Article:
Midtown Redevelopment Authority Quietly Puts Main St. Block Up for a Quick Sale

Former City of Houston Code Enforcement Building, 3300 Main St., Midtown, Houston

Former City of Houston Code Enforcement Building, 3300 Main St., Midtown, HoustonNotice anything different about the vacant former city code-enforcement building at 3300 Main St. lately? Well, go around to the Travis St. side (at left) and you’ll see it: A sign indicating the property is for sale went up there quietly last month. So quietly, in fact, that there doesn’t appear to be any information about the sale on the website of the building’s owner, the Midtown Redevelopment Authority, which purchased the full-block property from the city in a curious deal 3 years ago for $5 million, and — as a public entity — isn’t required to pay any property taxes on it. “Everything real estate wise that Midtown does is very hush hush,” notes a reader who brought the sale to Swamplot’s attention.


Former City of Houston Code Enforcement Building, 3300 Main St., Midtown, HoustonThe 1.16-acre block surrounded by Main, Francis, Travis, and Stuart is one block north of the future site of the MATCH arts complex and just south of the HCC parking garage. A flyer produced by the selling broker, ARA Land Services, describes the 2-story building and adjacent parking lot as a prime redevelopment site, and notes that offers must be all cash. Bids are due March 12th.

And yes, at least one offer has already been submitted, which a reader notes has been described as “solid.”

Photos: Allyn West

Hey, Pssssst!

13 Comment

  • No complaints if they tear that thing down, but what might replace it?

  • Where’s the outcry for saving this bldg? This historical example of architecture? :crickets: That’s right b/c we all hated this place back in it’s days.

  • I’d hardly consider this an building historic. It has no historic importance whatsoever –do you know something I don’t? Preservationists are not rallying to save it because it’s not historic nor worth preserving, but feel free to preserve it if you’d like, buy it—or if it’s sold and you’re happy with the bulldozer about to level it, tie yourself to the building and make the news (Swamplot may even cover it)–

  • I think a “redevelopment authority” of any kind should have eminent domain powers.

  • I just got the sales memorandum for this deal the other day. I’m super curious what it might sell for. Wish I were big ballin’ enough to buy it…

  • An entire block…what do you all envision this becoming? Another midrise complex with ground floor retail? Or is Midtown ready for a highrise?

  • Midtown is remarkably sucky considering how much government and quasi-government effort has gone into trying to improve it.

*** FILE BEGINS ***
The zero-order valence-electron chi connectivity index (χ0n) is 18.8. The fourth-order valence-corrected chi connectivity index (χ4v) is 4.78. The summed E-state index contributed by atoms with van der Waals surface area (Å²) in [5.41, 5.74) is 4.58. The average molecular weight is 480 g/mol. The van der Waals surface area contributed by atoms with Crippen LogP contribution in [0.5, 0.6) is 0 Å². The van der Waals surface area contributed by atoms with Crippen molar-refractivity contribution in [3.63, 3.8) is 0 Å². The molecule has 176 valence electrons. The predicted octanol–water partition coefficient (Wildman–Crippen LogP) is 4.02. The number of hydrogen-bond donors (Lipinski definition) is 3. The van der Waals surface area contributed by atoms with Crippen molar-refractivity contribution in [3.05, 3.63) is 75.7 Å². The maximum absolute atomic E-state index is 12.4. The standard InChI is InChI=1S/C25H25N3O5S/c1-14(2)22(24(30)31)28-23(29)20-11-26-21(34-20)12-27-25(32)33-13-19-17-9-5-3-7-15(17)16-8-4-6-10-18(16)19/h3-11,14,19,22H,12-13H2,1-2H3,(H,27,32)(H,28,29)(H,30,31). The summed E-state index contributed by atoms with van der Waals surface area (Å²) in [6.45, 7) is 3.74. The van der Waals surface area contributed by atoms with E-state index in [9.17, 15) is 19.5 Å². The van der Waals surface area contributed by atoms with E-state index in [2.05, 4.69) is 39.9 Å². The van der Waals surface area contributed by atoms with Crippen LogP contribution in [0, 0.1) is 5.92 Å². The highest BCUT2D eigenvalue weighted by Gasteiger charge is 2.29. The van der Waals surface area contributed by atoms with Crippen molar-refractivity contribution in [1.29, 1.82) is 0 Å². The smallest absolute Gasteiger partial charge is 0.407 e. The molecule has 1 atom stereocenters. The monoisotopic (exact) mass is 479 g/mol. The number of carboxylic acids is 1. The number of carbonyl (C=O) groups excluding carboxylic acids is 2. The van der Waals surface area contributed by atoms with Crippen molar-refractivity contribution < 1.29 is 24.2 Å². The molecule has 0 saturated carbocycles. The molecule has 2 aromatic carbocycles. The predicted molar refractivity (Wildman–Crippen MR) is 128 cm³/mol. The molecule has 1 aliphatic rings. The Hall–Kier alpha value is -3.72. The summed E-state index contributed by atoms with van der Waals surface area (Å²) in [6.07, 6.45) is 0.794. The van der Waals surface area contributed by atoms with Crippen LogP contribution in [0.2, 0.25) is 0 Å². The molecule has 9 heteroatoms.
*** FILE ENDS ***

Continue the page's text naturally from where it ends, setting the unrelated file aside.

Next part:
• Anonymous, really? What makes you say that? I was thinking just the opposite. It hasn’t gone Montrose level bananas but there has been a TON of new improvements.

  • Thanks for all the red tag memories.

  • That hardly even pays for the solar array installed by the city once upon a time.

  • Anon22, didn’t Kelo v. New London establish that private property could be taken by the government for the benefit of another private entity, if the goal was to remove “blight”?
    I only remember this because for some reason, people were particularly vexed with David Souter’s joining that opinion; they had apparently not been paying close attention to his voting record. I recall there was an angry zeal to seize and redevelop the quaint New Hampshire home, where he lived all his life with Mother.
    At around that time, whether coincidentally or emboldened by that ruling, a little town on the interstate south of Dallas made an effort to take a nature preserve, permanently protected by conservation easement and owned by someone I knew, in order to build a Target store. The justification was the tax revenue a Target would generate, and that the next little town on the interstate had one, and they wanted one …
    The Texas legislature, showing rare sense, passed some statute preventing Kelo v. New London-type uses of eminent domain in Texas.
    I expect when political winds change, it will easily be undone.
    Property rights: a very useful agreement among like-minded people, in peacetime, in times of stability.
    I can’t help but look at it two ways: a government that possesses thermonuclear weapons, has the necessary might to maintain order and uphold one’s “sacred” property rights, if it serves its interest to do so. By the very same token, one should perhaps not presume upon them too much.

  • Bets on who gets it? Finger? Ric Campo? Alexan?

  • @Jaybird – I’ll take Hines.